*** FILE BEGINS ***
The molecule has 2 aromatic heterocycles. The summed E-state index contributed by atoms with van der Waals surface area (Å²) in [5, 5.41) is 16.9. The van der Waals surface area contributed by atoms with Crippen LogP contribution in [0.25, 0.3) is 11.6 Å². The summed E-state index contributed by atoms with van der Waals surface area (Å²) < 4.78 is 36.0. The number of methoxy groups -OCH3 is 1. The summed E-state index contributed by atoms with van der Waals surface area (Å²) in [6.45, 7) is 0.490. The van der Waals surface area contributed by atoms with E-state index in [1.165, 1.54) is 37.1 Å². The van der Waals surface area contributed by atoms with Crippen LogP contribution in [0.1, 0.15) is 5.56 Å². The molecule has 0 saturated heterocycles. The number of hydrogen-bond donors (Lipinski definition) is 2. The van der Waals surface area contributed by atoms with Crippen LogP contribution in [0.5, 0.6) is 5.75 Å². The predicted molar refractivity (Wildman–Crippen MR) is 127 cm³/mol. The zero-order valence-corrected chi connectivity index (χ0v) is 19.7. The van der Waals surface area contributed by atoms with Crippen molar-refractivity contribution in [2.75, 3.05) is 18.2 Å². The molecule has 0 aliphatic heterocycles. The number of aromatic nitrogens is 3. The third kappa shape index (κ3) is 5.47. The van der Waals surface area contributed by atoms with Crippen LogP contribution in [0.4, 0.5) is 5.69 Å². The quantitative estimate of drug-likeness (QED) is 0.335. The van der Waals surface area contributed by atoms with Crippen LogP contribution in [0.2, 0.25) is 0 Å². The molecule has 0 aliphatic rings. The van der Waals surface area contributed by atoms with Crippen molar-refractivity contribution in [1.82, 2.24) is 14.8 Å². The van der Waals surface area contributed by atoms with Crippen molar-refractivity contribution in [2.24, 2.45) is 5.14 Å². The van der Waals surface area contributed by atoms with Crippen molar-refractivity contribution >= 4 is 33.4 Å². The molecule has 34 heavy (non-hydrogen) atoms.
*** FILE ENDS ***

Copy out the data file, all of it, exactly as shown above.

The molecule has 2 aromatic heterocycles. The summed E-state index contributed by atoms with van der Waals surface area (Å²) in [5, 5.41) is 16.9. The van der Waals surface area contributed by atoms with Crippen LogP contribution in [0.25, 0.3) is 11.6 Å². The summed E-state index contributed by atoms with van der Waals surface area (Å²) < 4.78 is 36.0. The number of methoxy groups -OCH3 is 1. The summed E-state index contributed by atoms with van der Waals surface area (Å²) in [6.45, 7) is 0.490. The van der Waals surface area contributed by atoms with E-state index in [1.165, 1.54) is 37.1 Å². The van der Waals surface area contributed by atoms with Crippen LogP contribution in [0.1, 0.15) is 5.56 Å². The molecule has 0 saturated heterocycles. The number of hydrogen-bond donors (Lipinski definition) is 2. The van der Waals surface area contributed by atoms with Crippen LogP contribution in [0.5, 0.6) is 5.75 Å². The predicted molar refractivity (Wildman–Crippen MR) is 127 cm³/mol. The zero-order valence-corrected chi connectivity index (χ0v) is 19.7. The van der Waals surface area contributed by atoms with Crippen molar-refractivity contribution in [2.75, 3.05) is 18.2 Å². The molecule has 0 aliphatic heterocycles. The number of aromatic nitrogens is 3. The third kappa shape index (κ3) is 5.47. The van der Waals surface area contributed by atoms with Crippen LogP contribution in [0.4, 0.5) is 5.69 Å². The quantitative estimate of drug-likeness (QED) is 0.335. The van der Waals surface area contributed by atoms with Crippen LogP contribution in [0.2, 0.25) is 0 Å². The molecule has 0 aliphatic rings. The van der Waals surface area contributed by atoms with Crippen molar-refractivity contribution in [1.82, 2.24) is 14.8 Å². The van der Waals surface area contributed by atoms with Crippen molar-refractivity contribution in [2.24, 2.45) is 5.14 Å². The van der Waals surface area contributed by atoms with Crippen molar-refractivity contribution >= 4 is 33.4 Å². The molecule has 34 heavy (non-hydrogen) atoms.